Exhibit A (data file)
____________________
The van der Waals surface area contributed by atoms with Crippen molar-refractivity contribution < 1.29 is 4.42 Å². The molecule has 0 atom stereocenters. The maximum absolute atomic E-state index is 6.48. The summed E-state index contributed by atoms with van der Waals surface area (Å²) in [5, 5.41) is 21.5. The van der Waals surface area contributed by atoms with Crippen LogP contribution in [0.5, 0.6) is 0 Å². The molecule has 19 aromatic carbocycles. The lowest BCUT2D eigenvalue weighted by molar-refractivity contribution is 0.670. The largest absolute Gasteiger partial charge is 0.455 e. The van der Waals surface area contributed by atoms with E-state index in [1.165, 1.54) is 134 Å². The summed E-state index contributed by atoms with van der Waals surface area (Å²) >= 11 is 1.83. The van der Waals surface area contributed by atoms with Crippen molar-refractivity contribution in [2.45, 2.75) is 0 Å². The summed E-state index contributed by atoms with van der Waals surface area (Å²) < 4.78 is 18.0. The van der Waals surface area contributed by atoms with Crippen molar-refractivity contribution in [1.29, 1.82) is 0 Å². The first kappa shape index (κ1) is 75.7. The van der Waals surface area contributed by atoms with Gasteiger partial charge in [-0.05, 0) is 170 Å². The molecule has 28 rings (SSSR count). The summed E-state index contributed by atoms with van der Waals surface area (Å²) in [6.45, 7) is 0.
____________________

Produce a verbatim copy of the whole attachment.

The van der Waals surface area contributed by atoms with Crippen molar-refractivity contribution < 1.29 is 4.42 Å². The molecule has 0 atom stereocenters. The maximum absolute atomic E-state index is 6.48. The summed E-state index contributed by atoms with van der Waals surface area (Å²) in [5, 5.41) is 21.5. The van der Waals surface area contributed by atoms with Crippen LogP contribution in [0.5, 0.6) is 0 Å². The molecule has 19 aromatic carbocycles. The lowest BCUT2D eigenvalue weighted by molar-refractivity contribution is 0.670. The largest absolute Gasteiger partial charge is 0.455 e. The van der Waals surface area contributed by atoms with E-state index in [1.165, 1.54) is 134 Å². The summed E-state index contributed by atoms with van der Waals surface area (Å²) >= 11 is 1.83. The van der Waals surface area contributed by atoms with Crippen molar-refractivity contribution in [2.45, 2.75) is 0 Å². The summed E-state index contributed by atoms with van der Waals surface area (Å²) < 4.78 is 18.0. The van der Waals surface area contributed by atoms with Crippen molar-refractivity contribution in [1.29, 1.82) is 0 Å². The first kappa shape index (κ1) is 75.7. The van der Waals surface area contributed by atoms with Gasteiger partial charge in [-0.05, 0) is 170 Å². The molecule has 28 rings (SSSR count). The summed E-state index contributed by atoms with van der Waals surface area (Å²) in [6.45, 7) is 0.